Firstly, tell us a bit about yourself and what it is you do.

I’m currently finishing my MA programme in photography at Royal College of Art. Before I l moved to London, I was studying in a film academy in Beijing, where I was born.

How did you first get into photography?

I was suffering from a very deep depression when I was in secondary school, during which time I was trying very hard to find a way to mediate and cure myself. The feeling of isolation makes me focus on everyday observation. As I hoped for, I got a film camera from my dad as a birthday gift.

Describe your working process. 

It’s quite difficult to describe my working process; I guess I’m quite flexible at the moment. Sometimes I work very intuitively, so I just take pictures when I see something that evokes me.

Sometimes I start a project after I have some concrete ideas. So it really varies.


Your series The Fuzzy Time focuses on a seemingly random collection of subjects, and photographic viewpoints, which have visual links to each other. Were these variations preplanned, or did it happen naturally?

I think it came quite naturally as I didn’t expect it, sometimes it’s just about the timing. I feel that there must have been some subtle intention when I was doing it but it happened quite unconsciously. It’s kind of interesting when you see the visual links afterwards.

Your photographs show an excellent use of artificial lighting – particularly your On the Dark Side series. What inspires you to manipulate the light in this way?

I documented the environment’s light. I got a sense of how to use the environment lighting more effectively. I think that I have benefited from the training I had when I was in film academy. I watched lots of film during that time, and was very fascinated about creating certain type of atmosphere to fit an emotion expression.

on the dark side

Which photographers influence you visually?

Luigi Ghirri and John Divola

Your Animism  series appears was photographed in a museum. Why did you choose this subject matter?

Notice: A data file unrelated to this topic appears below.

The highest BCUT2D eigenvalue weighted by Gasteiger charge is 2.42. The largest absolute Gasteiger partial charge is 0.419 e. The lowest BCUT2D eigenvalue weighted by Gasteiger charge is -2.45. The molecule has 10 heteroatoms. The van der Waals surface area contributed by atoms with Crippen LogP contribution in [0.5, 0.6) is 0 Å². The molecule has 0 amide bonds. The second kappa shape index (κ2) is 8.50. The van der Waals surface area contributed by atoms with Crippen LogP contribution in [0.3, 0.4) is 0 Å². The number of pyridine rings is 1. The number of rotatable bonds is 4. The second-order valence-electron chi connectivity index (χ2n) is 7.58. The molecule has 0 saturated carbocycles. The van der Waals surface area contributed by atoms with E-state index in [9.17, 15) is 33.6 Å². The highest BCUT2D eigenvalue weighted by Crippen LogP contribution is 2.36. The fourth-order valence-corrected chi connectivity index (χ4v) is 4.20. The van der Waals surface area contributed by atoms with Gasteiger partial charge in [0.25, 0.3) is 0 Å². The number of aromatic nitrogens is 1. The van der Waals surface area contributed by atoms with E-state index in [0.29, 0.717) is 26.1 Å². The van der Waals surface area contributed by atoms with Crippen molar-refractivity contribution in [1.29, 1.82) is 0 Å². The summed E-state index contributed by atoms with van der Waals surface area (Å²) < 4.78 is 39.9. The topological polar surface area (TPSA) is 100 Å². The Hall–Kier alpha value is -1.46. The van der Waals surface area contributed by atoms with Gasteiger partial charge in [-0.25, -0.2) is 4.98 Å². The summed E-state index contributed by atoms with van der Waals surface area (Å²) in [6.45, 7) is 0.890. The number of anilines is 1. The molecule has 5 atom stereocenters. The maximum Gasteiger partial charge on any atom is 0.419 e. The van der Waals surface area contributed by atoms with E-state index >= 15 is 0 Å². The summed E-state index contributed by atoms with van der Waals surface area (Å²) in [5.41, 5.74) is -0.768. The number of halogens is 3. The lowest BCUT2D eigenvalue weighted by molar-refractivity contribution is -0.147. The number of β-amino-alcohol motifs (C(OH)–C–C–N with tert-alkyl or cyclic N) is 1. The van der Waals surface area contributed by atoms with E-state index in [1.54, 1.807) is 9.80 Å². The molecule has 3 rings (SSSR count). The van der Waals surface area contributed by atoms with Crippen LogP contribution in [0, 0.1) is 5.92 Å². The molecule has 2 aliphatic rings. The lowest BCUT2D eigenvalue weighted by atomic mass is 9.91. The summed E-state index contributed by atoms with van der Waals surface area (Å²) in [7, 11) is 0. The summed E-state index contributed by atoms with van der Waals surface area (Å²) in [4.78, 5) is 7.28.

I’ve been fascinated by museums since I was a kid: my grandma always took me to visit different museums. They are kind of like a ‘haunting’ childhood memory; in a good way.  animism

Likewise, your project A Brief Study of the Ancient History is taken in museum. The tableaux already tell a story. Do you feel your photographic input alters the story?

I think so, the tableaux tells historical stories which I’m not truly interested to approach within my project. I try to question the function of the displays and also redefine the space, exploring the absurd nature of phantasmagoria.

ancient history

I really like your In a Manner of Speaking (8am – 8pm) series, for its delicate sleepiness, and sense of lightness. Describe your motivations for the project.

It’s about exploring the ambiguous nature of reality, and the extraordinary encountered or constructed moments in everyday life. I’m engaged in creating a poetic photographic language to approach something very metaphorical.

Tell us a bit about your Domestic Random series. The images focus upon forgotten aspects of the domestic space; what drew you to the areas you photographed?

I always believed that the interior tells the story, and also it reflects the psychological state of individuals.

domestic random

Lastly, tell me about your favourite project you have worked on. Which do you feel is your best individual image?

It is quite hard to answer which project is my favorite one, but if I had to choose, I think it would be the project I’m still working on – In a Manner of Speaking (8am, 8pm) I’m making a book of it at the moment as well.

See more of her work at